Fewer than half of the candidates running for state and local offices in Hamilton County met Thursday's deadline for filing first-quarter campaign funding reports. But those who did show they've amassed more than $900,000 combined to get elected.
State Sen. Bo Watson, R-Hixson, has spent $2,000 more than he's raised so far this year, but he still has more cash on hand than any candidate who reported by the deadline.
Watson hasn't raised a dime in 2014, but he brought $268,179 over from a previous election war chest. That's a comfy number, especially since Watson faces no opposition in the Aug. 7 state primary or the November election.
The biggest fundraiser so far isn't a state candidate; it's Hamilton County Mayor Jim Coppinger. Coppinger carried over $52,360 from previous races, but his $134,015 fundraising effort is more than three times greater than the No. 2 local race. In fact, it's closer in number to statewide races.
As of Thursday, he was the second-best-funded candidate reporting. Coppinger faces Republican Basil Marceaux in the primary. Marceaux did not file by the deadline. Independent candidate Richard Ford will face the winner of the primary. Ford reported a zero balance in the first quarter.
J.B. Bennett, who is running for Hamilton County Circuit Court Judge Division 1, has the third-biggest pot. He started out the year with $109,122 and has raised $15,810. After spending he's got $63,735.
Rep. Gerald McCormick, R-Chattanooga, has the fourth-place spot. He has $60,933 on hand after gathering $112,125 and spending $52,000. He is unopposed for the District 26 House seat.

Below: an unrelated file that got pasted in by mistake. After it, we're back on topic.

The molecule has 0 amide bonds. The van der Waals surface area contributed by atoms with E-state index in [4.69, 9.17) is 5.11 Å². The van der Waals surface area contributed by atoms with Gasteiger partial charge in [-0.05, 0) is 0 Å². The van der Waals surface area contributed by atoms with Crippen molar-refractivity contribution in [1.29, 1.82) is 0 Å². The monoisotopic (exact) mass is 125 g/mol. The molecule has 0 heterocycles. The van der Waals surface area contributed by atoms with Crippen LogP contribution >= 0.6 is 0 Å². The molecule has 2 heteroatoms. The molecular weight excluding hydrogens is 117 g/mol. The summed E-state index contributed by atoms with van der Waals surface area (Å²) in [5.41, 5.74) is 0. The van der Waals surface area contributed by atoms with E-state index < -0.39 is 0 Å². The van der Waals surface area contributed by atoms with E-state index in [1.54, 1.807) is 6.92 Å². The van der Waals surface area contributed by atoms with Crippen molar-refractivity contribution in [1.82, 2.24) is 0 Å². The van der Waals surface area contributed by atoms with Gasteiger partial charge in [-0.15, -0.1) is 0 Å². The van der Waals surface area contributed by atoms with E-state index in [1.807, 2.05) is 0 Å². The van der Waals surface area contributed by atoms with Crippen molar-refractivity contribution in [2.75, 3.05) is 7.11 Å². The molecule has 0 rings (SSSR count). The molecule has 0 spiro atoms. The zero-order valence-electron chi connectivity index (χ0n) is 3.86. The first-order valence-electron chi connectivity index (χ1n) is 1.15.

Coppinger and McCormick are first and second in pure fundraising since January 1. But Chancery Court judge candidate Pam Fleenor is third, with $32,764. She brought $39,508 to the field, raised another $36,295 and spent $43,039.
Fourth in fundraising is Tommy Crangle, the retired architect seeking to fill Rep. Richard Floyd's District 27 seat. Floyd is not seeking re-election.
Crangle started with a goose egg, but he's picked up $29,250 since January. Crangle is facing three other Republicans in the May 6 primary -- Charlie White, Tom McCullough and Patsy Hazlewood. None filed campaign finance reports by the deadline. Whoever wins the primary will face Democrat Eric McRoy in August. McRoy has $544, after raising $1,400 and spending $855.
Candidates are allowed to accept up to $1,500 per individual donor per election, according to Drew Rawlins, director of the Tennessee Bureau of Ethics and Campaign Finance. That includes private residents, other candidates and limited liability companies. Corporations can give candidates up to $7,400 per election as political action committees, Rawlins said.
Rawlins said the Hamilton County numbers could be small because some local, part-time positions are exempt from reporting.
If a part-time post pays less than $1,000 a month and the candidates don't spend more than $1,000 getting elected, they don't need to report, Rawlins said.
Local candidates who don't have May primaries -- such as school board and Sessions Court judge candidates -- don't have to file a first-quarter report if they didn't have a campaign treasurer before April 1, he said.
But for local candidates who have primaries, there's no exemption, Rawlins said.
"Those involved in a May 6 primary would be required to file a first-quarter report -- this included independent candidates that will only be on the Aug. 7 general ballot but are running for a position that is having a primary election," Rawlins said.